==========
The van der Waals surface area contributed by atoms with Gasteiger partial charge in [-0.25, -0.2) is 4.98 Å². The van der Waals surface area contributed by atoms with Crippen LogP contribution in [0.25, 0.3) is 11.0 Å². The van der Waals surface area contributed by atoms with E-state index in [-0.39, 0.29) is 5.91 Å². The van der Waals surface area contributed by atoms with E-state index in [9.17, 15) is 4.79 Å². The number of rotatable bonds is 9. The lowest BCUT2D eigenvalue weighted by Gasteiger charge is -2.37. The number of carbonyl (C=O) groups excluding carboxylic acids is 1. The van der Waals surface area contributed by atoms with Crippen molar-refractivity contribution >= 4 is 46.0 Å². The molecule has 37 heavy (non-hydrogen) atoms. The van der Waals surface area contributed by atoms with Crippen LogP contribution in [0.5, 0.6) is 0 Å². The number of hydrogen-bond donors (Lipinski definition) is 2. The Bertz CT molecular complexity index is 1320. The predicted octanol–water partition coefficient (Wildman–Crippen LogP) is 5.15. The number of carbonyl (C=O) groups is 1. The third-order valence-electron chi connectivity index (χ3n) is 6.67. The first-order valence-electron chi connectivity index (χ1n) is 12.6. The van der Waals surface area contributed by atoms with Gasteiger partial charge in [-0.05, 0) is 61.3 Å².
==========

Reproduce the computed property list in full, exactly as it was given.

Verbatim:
The van der Waals surface area contributed by atoms with Gasteiger partial charge in [-0.25, -0.2) is 4.98 Å². The van der Waals surface area contributed by atoms with Crippen LogP contribution in [0.25, 0.3) is 11.0 Å². The van der Waals surface area contributed by atoms with E-state index in [-0.39, 0.29) is 5.91 Å². The van der Waals surface area contributed by atoms with E-state index in [9.17, 15) is 4.79 Å². The number of rotatable bonds is 9. The lowest BCUT2D eigenvalue weighted by Gasteiger charge is -2.37. The number of carbonyl (C=O) groups excluding carboxylic acids is 1. The van der Waals surface area contributed by atoms with Crippen molar-refractivity contribution >= 4 is 46.0 Å². The molecule has 37 heavy (non-hydrogen) atoms. The van der Waals surface area contributed by atoms with Crippen LogP contribution in [0.5, 0.6) is 0 Å². The number of hydrogen-bond donors (Lipinski definition) is 2. The Bertz CT molecular complexity index is 1320. The predicted octanol–water partition coefficient (Wildman–Crippen LogP) is 5.15. The number of carbonyl (C=O) groups is 1. The third-order valence-electron chi connectivity index (χ3n) is 6.67. The first-order valence-electron chi connectivity index (χ1n) is 12.6. The van der Waals surface area contributed by atoms with Gasteiger partial charge in [-0.05, 0) is 61.3 Å².